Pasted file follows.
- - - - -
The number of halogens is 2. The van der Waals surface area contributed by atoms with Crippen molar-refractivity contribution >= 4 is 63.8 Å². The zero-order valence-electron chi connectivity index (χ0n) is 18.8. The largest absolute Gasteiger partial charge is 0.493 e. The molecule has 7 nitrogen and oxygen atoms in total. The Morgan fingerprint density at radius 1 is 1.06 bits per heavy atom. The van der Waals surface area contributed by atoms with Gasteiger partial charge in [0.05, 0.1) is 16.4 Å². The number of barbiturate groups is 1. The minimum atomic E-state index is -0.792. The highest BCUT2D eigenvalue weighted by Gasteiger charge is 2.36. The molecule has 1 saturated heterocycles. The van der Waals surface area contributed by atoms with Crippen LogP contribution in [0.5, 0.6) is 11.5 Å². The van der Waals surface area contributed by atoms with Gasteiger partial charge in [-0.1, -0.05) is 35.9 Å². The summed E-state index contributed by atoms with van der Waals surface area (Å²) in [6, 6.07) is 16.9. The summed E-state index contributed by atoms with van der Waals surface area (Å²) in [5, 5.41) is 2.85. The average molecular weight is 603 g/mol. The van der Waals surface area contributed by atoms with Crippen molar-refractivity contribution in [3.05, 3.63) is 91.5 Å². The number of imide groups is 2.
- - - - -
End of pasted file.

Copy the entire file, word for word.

The number of halogens is 2. The van der Waals surface area contributed by atoms with Crippen molar-refractivity contribution >= 4 is 63.8 Å². The zero-order valence-electron chi connectivity index (χ0n) is 18.8. The largest absolute Gasteiger partial charge is 0.493 e. The molecule has 7 nitrogen and oxygen atoms in total. The Morgan fingerprint density at radius 1 is 1.06 bits per heavy atom. The van der Waals surface area contributed by atoms with Gasteiger partial charge in [0.05, 0.1) is 16.4 Å². The number of barbiturate groups is 1. The minimum atomic E-state index is -0.792. The highest BCUT2D eigenvalue weighted by Gasteiger charge is 2.36. The molecule has 1 saturated heterocycles. The van der Waals surface area contributed by atoms with Crippen LogP contribution in [0.5, 0.6) is 11.5 Å². The van der Waals surface area contributed by atoms with Gasteiger partial charge in [-0.1, -0.05) is 35.9 Å². The summed E-state index contributed by atoms with van der Waals surface area (Å²) in [6, 6.07) is 16.9. The summed E-state index contributed by atoms with van der Waals surface area (Å²) in [5, 5.41) is 2.85. The average molecular weight is 603 g/mol. The van der Waals surface area contributed by atoms with Crippen molar-refractivity contribution in [3.05, 3.63) is 91.5 Å². The number of imide groups is 2.